Champion Hawk du Josar
Abundant Life Dog Training empowers dogs to be their best as companions as well as competitive partners. With my training methods dogs are always emotionally balanced allowing them to learn quickly and perform accurately.
Dogs have always a big part of my life. I never knew competitive dog sports existed until I went to my first dog training class in 1983. Because my instructor was a member of a Schutzhund club, I joined it as well as a local Obedience club. They both used compulsion based training. This was not for me. I was determined to find a better way.
Playing Canine Russian Roulette
If you use traditional training methods (compulsion-based) every time you give your dog a cue, he is playing Russian roulette. If his response is not what you want, BANG! He gets a correction. Now, you have put him into a position where he must play a guessing game.
What was that for?What did I do?Was it because I was startled and looked to see if I was safe?Was it because I moved my right foot?I dropped my head to get up, was that it?Was it because I moved because I was uncomfortable?Was my sit too slow?Was my down too fast?
Understanding How To Communicate With Your Dog
By learning as much as I could about what is behind the beautiful eyes of dogs, discovering and implementing the laws of learning, and studying the science behind training, I developed a unique dog training program that is extremely effective, and I have been using it with my dogs and teaching it to my student's for almost 38 years. We have all had amazing results Since there is a language barrier between me and my dog, I create a new and distinct one that we learn together. And because we can understand each other, my dog stays emotionally balanced instead of getting frustrated because he cannot figure out the information I give him. Skills are taught with hand signals first. This eliminates all social pressure on the dog. Verbal cues are added only when my dog is responding reliably and meets my criteria for the targeted response.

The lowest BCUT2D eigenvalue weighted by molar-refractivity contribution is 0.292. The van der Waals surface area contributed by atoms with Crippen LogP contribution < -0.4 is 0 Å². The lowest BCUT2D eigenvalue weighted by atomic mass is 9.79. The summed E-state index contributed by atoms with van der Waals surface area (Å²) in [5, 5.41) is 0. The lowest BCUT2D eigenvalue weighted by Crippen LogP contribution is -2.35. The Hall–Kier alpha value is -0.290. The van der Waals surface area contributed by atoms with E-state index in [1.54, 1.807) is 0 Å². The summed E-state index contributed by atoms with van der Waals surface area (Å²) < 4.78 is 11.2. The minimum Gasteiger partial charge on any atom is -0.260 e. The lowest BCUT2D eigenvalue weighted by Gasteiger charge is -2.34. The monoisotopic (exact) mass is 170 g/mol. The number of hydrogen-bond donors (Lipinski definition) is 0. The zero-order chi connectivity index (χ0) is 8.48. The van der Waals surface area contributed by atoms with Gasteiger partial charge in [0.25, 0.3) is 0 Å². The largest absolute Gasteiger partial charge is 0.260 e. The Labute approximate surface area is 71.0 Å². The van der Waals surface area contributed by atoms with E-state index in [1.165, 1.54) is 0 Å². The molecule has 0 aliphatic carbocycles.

Giving The Dog His FreedomI do not correct my dog and I do not have a conditioned aversive. And because of this, my dog is free to offer any response he thinks is correct and will earn reinforcement. By refining my criteria, he refines his responses until we have the targeted response.My dog’s response to a verbal, signal, or object cue is solely based on my abilities to:
- Effectively teach him the desired response.
- Allow him to rehearse it until it has become habit.
- Proof it so he is confident of what to do under many circumstances.
- Be consistent and reliable when presenting the signal or verbal cue.
If I have not done all of that, how can he respond correctly? He would be punished because of my poor teaching. And if after all of that, he still doesn't offer the desired response, then I go back to the drawing board and figure out a better way to explain it to him.
How my dog responds to my questions provides me with extremely valuable information. If he offers a behavior other than what I am looking for, that behavior often has a stronger positive reinforcement history. Since he is only performing a behavior that he thinks will earn reinforcement, the onus is on me to figure out what I did that caused him to answer my question that way. I need to figure out a better way to ask the question, so he is correct the next time.
Having a dog that does not respond at all is very different than offering the incorrect response. Two of the reasons why a dog does not respond are:
- Something in the environment is affecting their emotional balance. They are in survival mode.
- They are so distracted by something in the environment that the signal/cue was not salient?They offer incorrect responses because:
- They really do not know what response to offer to that signal/cue.
- They are confused in what we are asking them to do.
- We have mutated the signal/cue so much they no longer sees it as a signal/cue.
- They have not been given enough opportunities to rehearse the response until it has become habit.
- The response has not been proofed.
- They are not confident what to offer around distracting circumstances.
And the list goes on and on.
ETIR Training Program
What is ETIR? ETIR stands for Environmentally Triggered Impulse Response. I took my first dog training class in 1983, it was very obvious that the dogs were either overly excited or suppressed with their environment. For over 35 years I have been helping dogs that exceed their emotional threshold, through no fault of their own. I categorize their energies as being Dynamic or Reserved. These energies can be broken down into multiple elements. By discovering the triggers, creating a unique communication system, working with the energy the dog is exhibiting at the moment, and using science to my advantage, I have been able to help thousands of dogs understand and live in the stimulating world around them.
Wildland's Indiana Jones
Earning her Canadian TDX
My dogs and I have competed and earned numerous titles in:
During the last 38 years, I have written many dog training workbooks.